TrojanDownloader:Win32/Kuluoz.D (Microsoft); BackDoor-FBYV!ABF06238284D (McAfee), Win32/TrojanDownloader.Zortob.B (Eset)


Windows 2000, Windows Server 2003, Windows XP (32-bit, 64-bit), Windows Vista (32-bit, 64-bit), Windows 7 (32-bit, 64-bit)


  • Threat Type: Backdoor

  • Destructiveness: No

  • Encrypted: Yes

  • In the wild: Yes


Infection Channel:

Spammed via email, Downloaded from the Internet, Dropped by other malware

This malware is the attached payload of a socially-engineered malicious spam themed after the South Korea Ferry tragedy. Discovered on April 2014, it is detected to receive and execute commands from a remote malicious user. Users with systems affected with this threat may find the security of their systems compromised.

To get a one-glance comprehensive view of the behavior of this Backdoor, refer to the Threat Diagram shown below.

This backdoor arrives as an attachment to email messages spammed by other malware/grayware or malicious users. It arrives on a system as a file dropped by other malware or as a file downloaded unknowingly by users when visiting malicious sites.

It executes commands from a remote malicious user, effectively compromising the affected system. It connects to a website to send and receive information.


File Size:

234,496 bytes

File Type:


Memory Resident:


Initial Samples Received Date:

17 Apr 2014


Compromises system security, Connects to URLs/IPs

Arrival Details

This backdoor arrives as an attachment to email messages spammed by other malware/grayware or malicious users.

It arrives on a system as a file dropped by other malware or as a file downloaded unknowingly by users when visiting malicious sites.


This backdoor drops the following copies of itself into the affected system:

  • %Application Data%\{random}.exe

(Note: %Application Data% is the current user's Application Data folder, which is usually C:\Documents and Settings\{user name}\Application Data on Windows 2000, XP, and Server 2003, or C:\Users\{user name}\AppData\Roaming on Windows Vista and 7.)

It adds the following processes:

  • svchost.exe

It adds the following mutexes to ensure that only one of its copies runs at any one time:

  • 2GVWNQJz1

It injects codes into the following process(es):

  • created svchost.exe

Autostart Technique

This backdoor adds the following registry entries to enable its automatic execution at every system startup:

{random} = "%Application Data%\{random}.exe"

Other System Modifications

This backdoor adds the following registry entries:

{random} = "{hex values}"

It adds the following registry keys as part of its installation routine:


Backdoor Routine

This backdoor executes the following commands from a remote malicious user:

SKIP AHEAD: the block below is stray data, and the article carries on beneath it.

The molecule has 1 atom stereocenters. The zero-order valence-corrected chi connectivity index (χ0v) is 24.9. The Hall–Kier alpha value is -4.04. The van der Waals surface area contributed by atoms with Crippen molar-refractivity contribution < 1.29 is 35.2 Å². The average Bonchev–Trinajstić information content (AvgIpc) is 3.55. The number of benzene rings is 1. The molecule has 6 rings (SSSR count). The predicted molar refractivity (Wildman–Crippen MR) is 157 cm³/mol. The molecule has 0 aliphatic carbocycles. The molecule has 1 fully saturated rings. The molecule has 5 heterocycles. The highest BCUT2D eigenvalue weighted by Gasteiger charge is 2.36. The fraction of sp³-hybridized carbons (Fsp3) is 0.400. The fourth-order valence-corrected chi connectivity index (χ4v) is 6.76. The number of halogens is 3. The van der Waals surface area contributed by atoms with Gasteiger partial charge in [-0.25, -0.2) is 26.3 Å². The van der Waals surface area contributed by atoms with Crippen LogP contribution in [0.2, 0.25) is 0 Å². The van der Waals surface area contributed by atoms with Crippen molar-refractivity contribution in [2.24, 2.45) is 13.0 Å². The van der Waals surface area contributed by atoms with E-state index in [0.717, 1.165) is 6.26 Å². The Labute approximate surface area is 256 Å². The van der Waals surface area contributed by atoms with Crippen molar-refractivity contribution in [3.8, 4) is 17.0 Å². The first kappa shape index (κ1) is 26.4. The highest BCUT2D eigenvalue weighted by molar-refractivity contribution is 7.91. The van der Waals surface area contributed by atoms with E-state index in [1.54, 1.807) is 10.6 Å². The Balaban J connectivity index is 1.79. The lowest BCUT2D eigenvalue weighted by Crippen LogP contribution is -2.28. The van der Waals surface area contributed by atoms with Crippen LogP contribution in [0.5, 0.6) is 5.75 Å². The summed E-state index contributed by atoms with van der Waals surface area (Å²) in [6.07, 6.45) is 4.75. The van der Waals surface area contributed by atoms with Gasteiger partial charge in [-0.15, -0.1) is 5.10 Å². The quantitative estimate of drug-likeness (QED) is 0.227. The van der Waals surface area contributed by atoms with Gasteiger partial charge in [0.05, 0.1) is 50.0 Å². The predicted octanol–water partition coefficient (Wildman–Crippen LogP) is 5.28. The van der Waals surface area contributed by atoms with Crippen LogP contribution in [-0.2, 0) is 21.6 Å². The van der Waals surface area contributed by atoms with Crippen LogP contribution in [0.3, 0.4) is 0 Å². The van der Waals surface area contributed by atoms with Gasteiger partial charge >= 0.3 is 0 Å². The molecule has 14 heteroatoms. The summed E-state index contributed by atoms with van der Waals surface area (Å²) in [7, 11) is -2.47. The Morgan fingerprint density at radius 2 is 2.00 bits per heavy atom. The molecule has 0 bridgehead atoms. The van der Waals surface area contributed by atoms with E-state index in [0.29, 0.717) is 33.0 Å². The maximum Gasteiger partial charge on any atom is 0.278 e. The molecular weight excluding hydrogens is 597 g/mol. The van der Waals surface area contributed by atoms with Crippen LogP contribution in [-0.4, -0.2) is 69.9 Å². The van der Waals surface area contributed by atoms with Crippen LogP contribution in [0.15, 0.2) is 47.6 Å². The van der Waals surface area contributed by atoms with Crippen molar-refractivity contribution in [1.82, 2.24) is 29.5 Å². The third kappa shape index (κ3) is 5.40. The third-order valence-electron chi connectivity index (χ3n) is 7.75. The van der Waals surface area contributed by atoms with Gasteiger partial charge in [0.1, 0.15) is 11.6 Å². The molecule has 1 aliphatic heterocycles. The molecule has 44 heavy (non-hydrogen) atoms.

• Set system to idle/sleep
  • Download and run/execute other files
  • Remove/Uninstall itself
  • Update copy of the injected code to svchost.exe
  • Update copy of itself
  • Check malware version and terminate execution of older version

It connects to the following websites to send and receive information:

  • http://{BLOCKED}3.27:443/{generated value}
  • http://{BLOCKED}5.89:8080/{generated value}
  • http://{BLOCKED}.58/{generated value}


This backdoor checks if there's a running window with the following name:

  • 99929D61-1338-48B1-9433-D42A1D94F0D2
  • 99929D61-1338-48B1-9433-D42A1D94F0D2-x32
  • 99929D61-1338-48B1-9433-D42A1D94F0D2-x64
  • APISpy32Class
  • Dumper
  • Dumper64
  • Iris - Version 5.59
  • ProcessHacker
  • ProcessLasso_Notification_Class
  • SharedIntApp.exe
  • TSystemExplorerTrayForm.UnicodeClass
  • Tfrmrpcap
  • VBoxService.exe
  • VBoxTray.exe
  • VMwareDragDetWndClass
  • VMwareSwitchUserControlClass
  • WdcWindow
  • iptools.exe
  • prl_cc.exe
  • prl_tools.exe
  • vmsrvc.exe
  • vmtoolsd.exe
  • vmusrvc.exe
  • wireshark.exe

The {generated value} is based on user name, local IP, running debugger, and malware build date and version.

It checks Service Disk or BIOS for the following registry information if under virtualization:

  • VMware
  • Virtual
  • VBOX


Minimum Scan Engine:





17 Apr 2014

Step 1

Before doing any scans, Windows XP, Windows Vista, and Windows 7 users must disable System Restore to allow full scanning of their computers.

Step 2

Scan your computer with your Trend Micro product and note files detected as BKDR_KULUOZ.SMAL

Step 3

Restart in Safe Mode

[ Learn More ]

Step 4

Delete this registry value

[ Learn More ]

Important: Editing the Windows Registry incorrectly can lead to irreversible system malfunction. Please do this step only if you know how or you can ask assistance from your system administrator. Else, check this Microsoft article first before modifying your computer's registry.

  • In HKEY_CURRENT_USER\Software\Microsoft\Windows\CurrentVersion\Run
    • {random} = "%Application Data%\{random}.exe"

Step 5

Restart in normal mode and scan your computer with your Trend Micro product for files detected as BKDR_KULUOZ.SMAL. If the detected files have already been cleaned, deleted, or quarantined by your Trend Micro product, no further step is required. You may opt to simply delete the quarantined files. Please check this Knowledge Base page for more information.


The following created registry key(s) cannot be identified by the user since there are no reference values in the created key. The only way it can be identified is by comparing the present keys with a backup of the system registry. Note that the said key(s) do not have to be deleted since it won't be harmful to the system:

  • HKEY_CURRENT_USER\Software\{random}

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